A bipartisan measure aiming to disclose U.S. government records related to UFOs has come under fire from top politicians in Washington, as advocates continue working against time to save the imperiled transparency effort, The Debrief has learned.
Earlier this year, Senate Majority Leader Chuck Schumer (D-NY) united with Senator Mike Rounds (R-SD) to introduce a 64-page proposal to bring about the disclosure of official information on what the U.S. government now calls unidentified anomalous phenomena (UAP). Dubbed the Unidentified Anomalous Phenomena Disclosure Act of 2023 (UAPDA), the proposal was cut from the same mold of an earlier law in 1992, which outlined the disclosure of records related to the JFK assassination in 1963.
The act was introduced as part of the National Defense Authorization Act (NDAA), an annual piece of legislation that authorizes funding for the U.S. Armed Forces and outlines the budget and operations for the Department of Defense in accordance with Article 1 Section 8 of the U.S. Constitution. Among the key components included in the legislation is a provision concerning eminent domain, whereby the U.S. government could effectively confiscate and appropriate any UAP technologies that are revealed to exist, as well as the creation of a presidential records review board similar to the one outlined in the 1992 law.
In July, the Senate version of the bill, which included the UAP legislation, was approved in an 86-11 vote, following a House vote that approved its version by a 219-210 vote. After each version of the bill was passed, the two chambers entered a formal conference process to negotiate between the two versions of the bill.
However, late last week, it was learned that Representatives Mike Turner (R-OH) and Mike Rogers (R-AL) were ramping up efforts to eliminate or significantly change the wording in the UAP Disclosure Act during negotiations in the NDAA conference.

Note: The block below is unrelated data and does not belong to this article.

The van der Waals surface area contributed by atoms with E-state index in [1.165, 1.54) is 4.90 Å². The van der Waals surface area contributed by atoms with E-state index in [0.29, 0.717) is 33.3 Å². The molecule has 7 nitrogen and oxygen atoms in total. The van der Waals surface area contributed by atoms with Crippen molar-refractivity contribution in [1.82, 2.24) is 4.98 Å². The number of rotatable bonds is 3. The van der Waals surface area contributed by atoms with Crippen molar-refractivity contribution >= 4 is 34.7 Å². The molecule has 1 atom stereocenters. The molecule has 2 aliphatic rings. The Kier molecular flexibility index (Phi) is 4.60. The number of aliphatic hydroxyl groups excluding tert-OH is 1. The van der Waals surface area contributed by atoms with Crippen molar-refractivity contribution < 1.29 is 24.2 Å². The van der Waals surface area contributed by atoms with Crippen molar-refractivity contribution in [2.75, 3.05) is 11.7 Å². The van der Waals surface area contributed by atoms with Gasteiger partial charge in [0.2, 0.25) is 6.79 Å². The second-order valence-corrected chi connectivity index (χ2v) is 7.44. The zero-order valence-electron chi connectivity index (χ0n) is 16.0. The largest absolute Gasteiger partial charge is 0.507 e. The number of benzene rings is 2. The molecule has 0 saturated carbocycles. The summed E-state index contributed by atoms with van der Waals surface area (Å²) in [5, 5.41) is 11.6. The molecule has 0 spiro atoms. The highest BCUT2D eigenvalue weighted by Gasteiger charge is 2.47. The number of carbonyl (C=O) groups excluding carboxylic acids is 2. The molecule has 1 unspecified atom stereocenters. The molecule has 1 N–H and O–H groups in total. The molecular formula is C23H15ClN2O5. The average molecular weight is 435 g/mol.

The new developments, first reported by the Liberation Times last week, indicated that Turner, Chair of the House Permanent Select Committee on Intelligence, and Rogers, Chair of the House Armed Services Committee, had leveraged support from Senate Minority Leader Mitch McConnell (R-KY) and Speaker of the House Mike Johnson (R-LA), a move which cast significant doubts over whether the UAP Disclosure Act would make its way into the final version of the NDAA signed into law by President Biden.
A source close to the negotiations tells us that the NDAA conference is wrapping up. The outcome of The UAP Disclosure Act is uncertain and key terms like the civilian review board are at risk. The time to contact Congress is NOW.
Despite the grim forecast that emerged over the weekend, concerted efforts by a bipartisan coalition of advocates in recent days have resulted in a final push to leverage pressure against lawmakers to save the UAP Disclosure Act. The result has been a uniting of forces between players on opposite ends of the political spectrum, who are now fighting for a common goal: ending decades of U.S. government stonewalling on the issue of UAP.
The UAP Disclosure Act: ‘Must-Pass Legislation’
“The Schumer-Rounds UAPDA is must-pass legislation,” says Kevin Wright, Founder of Solve Advocacy, a Washington-area public relations and issue advocacy consulting firm. For more than two decades, Wright has worked in public relations involving everything from national issue campaigns and nonprofit statewide ballot initiatives to Presidential Super PACs.
However, with the introduction of the UAP Disclosure Act earlier this year, Wright, who also works as a volunteer with the Scientific Coalition for UAP Studies (SCU), a nonprofit group of scientists and other professionals devoted to the scientific investigation of UAP, has devoted most of his time to advocacy related to aerial mysteries.
“The UAPDA provides a pathway for the government to finally free itself of what it has discovered over the past 80 or more years,” Wright told The Debrief. “It is a win for the public, thirsty for an honest and transparent government, and it is a win for a return to Constitutional constraints, providing elected officials and authorities delegated through public law to regain control of the government, including appropriate Congressional oversight.”